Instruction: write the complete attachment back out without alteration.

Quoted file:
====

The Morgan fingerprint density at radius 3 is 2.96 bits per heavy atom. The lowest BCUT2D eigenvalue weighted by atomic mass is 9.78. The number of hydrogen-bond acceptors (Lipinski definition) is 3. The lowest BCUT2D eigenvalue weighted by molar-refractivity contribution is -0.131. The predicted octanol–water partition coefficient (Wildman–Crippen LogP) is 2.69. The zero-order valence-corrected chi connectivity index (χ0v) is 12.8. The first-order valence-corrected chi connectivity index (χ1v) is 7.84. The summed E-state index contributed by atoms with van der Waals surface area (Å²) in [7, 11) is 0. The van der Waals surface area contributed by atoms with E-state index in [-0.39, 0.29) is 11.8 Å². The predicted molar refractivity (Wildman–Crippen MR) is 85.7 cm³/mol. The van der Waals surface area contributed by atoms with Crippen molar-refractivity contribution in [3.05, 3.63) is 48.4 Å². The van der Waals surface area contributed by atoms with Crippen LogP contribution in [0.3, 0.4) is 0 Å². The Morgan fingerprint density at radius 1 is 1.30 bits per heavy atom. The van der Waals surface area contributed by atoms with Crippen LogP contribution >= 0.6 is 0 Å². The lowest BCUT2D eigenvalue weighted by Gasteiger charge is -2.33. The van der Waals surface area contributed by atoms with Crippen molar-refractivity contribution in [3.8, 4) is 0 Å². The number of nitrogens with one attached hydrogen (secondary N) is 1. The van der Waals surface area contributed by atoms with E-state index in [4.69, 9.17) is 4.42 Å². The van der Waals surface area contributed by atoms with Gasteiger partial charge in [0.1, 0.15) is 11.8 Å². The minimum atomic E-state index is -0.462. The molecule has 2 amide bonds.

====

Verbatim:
The Morgan fingerprint density at radius 3 is 2.96 bits per heavy atom. The lowest BCUT2D eigenvalue weighted by atomic mass is 9.78. The number of hydrogen-bond acceptors (Lipinski definition) is 3. The lowest BCUT2D eigenvalue weighted by molar-refractivity contribution is -0.131. The predicted octanol–water partition coefficient (Wildman–Crippen LogP) is 2.69. The zero-order valence-corrected chi connectivity index (χ0v) is 12.8. The first-order valence-corrected chi connectivity index (χ1v) is 7.84. The summed E-state index contributed by atoms with van der Waals surface area (Å²) in [7, 11) is 0. The van der Waals surface area contributed by atoms with E-state index in [-0.39, 0.29) is 11.8 Å². The predicted molar refractivity (Wildman–Crippen MR) is 85.7 cm³/mol. The van der Waals surface area contributed by atoms with Crippen molar-refractivity contribution in [3.05, 3.63) is 48.4 Å². The van der Waals surface area contributed by atoms with Crippen LogP contribution in [0.3, 0.4) is 0 Å². The Morgan fingerprint density at radius 1 is 1.30 bits per heavy atom. The van der Waals surface area contributed by atoms with Crippen LogP contribution >= 0.6 is 0 Å². The lowest BCUT2D eigenvalue weighted by Gasteiger charge is -2.33. The van der Waals surface area contributed by atoms with Crippen molar-refractivity contribution in [3.8, 4) is 0 Å². The number of nitrogens with one attached hydrogen (secondary N) is 1. The van der Waals surface area contributed by atoms with E-state index in [4.69, 9.17) is 4.42 Å². The van der Waals surface area contributed by atoms with Gasteiger partial charge in [0.1, 0.15) is 11.8 Å². The minimum atomic E-state index is -0.462. The molecule has 2 amide bonds.